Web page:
Tuesday, March 12, 2013


Some youngsters to day seem to have very low opinion about the institution of marriage, considered sacred by out forefathers. Probably they may have their own logical reasons to view marriages as being organized during early days, which were formal, ritualistic and practicing caste rigidity, as impractical and unacceptable. It pains many old generation and old fashioned people like me to see the sacredness of marriage being progressively diluted due to many reasons, some stupid and others valid. Unfortunately our seers have not moved with time and are slow to respond to modern developments and highly interactive nature of society to day. It is no wonder that the new generation descendants are asking inconvenient questions to which we have no logical answers to provide!. Modern education has instilled a sense of self respect and empowerment to women which were denied to them for centuries. We respect and worship Goddess Durga but consider our own women folks as subservient to the interests of the dominant males! Wailing about shortage of brides does not carry us any where and this is the time for deep introspection for self correction and change our society into an equitable one with mutual accommodation and appreciation, irrespective of gender. The guiding principle in life should be that "bow before knowledge and prostrate before a person if he or she is more knowledgeable than you". I am reproducing below an incisive article which appeared recently which is very relevant to most nucleus families to day.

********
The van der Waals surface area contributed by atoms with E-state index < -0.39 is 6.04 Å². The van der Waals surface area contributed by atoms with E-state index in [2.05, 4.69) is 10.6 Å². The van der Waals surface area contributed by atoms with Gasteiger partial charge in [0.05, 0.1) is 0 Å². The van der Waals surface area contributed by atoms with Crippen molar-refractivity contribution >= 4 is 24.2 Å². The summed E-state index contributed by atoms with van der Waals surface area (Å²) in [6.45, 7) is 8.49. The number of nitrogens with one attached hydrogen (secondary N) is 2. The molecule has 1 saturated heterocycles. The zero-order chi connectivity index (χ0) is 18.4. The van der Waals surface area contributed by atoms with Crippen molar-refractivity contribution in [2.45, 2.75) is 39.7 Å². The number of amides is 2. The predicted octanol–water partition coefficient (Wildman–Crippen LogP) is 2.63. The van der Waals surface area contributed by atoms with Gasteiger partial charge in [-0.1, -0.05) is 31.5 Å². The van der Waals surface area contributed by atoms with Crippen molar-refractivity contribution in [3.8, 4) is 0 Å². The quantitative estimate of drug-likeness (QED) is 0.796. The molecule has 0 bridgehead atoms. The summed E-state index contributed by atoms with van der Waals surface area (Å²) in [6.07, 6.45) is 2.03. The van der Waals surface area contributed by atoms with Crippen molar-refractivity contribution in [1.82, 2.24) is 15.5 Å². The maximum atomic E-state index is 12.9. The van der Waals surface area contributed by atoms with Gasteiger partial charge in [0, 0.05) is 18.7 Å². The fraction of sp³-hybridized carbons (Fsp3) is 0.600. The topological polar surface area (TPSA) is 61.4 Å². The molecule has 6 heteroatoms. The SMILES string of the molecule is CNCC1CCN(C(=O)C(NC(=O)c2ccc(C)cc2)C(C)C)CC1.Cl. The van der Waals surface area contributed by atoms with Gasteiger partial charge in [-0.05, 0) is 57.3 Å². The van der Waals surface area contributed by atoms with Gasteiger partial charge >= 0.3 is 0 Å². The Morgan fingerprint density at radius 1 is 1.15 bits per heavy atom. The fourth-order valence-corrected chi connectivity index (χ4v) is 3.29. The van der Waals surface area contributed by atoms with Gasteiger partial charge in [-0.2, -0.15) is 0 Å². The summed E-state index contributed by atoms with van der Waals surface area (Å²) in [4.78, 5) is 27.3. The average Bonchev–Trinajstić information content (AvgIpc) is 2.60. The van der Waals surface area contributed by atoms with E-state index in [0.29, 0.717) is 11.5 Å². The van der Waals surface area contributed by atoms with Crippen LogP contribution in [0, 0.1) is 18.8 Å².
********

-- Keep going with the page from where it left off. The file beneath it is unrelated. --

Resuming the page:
"N Gopal Rao, headmaster of the Vivekananda High School in Sullia, Karnataka, has an interesting hobby. He loves scanning the matrimonial advertisements in newspapers. Sometime ago, he got intrigued by an ad in Vijaya Karnataka. It was inserted by a Bangalore-based Brahmin photographer looking for a bride. As the ad started reappearing regularly, Rao continued to keep a tab on it. It's been two years now, but the search is still on. Across Karnataka, lower middle-class Brahmins in traditional occupations like cooking and farming arefinding it difficult to get a bride. The prospective brides, who are mostly well-educated, prefer upwardly-mobile bridegrooms with modern education, urban lifestyle and high income. The boys have now started looking beyond the borders of Karnataka, sometimes as far as Uttar Pradesh, Bihar and Jammu and Kashmir, in search of brides".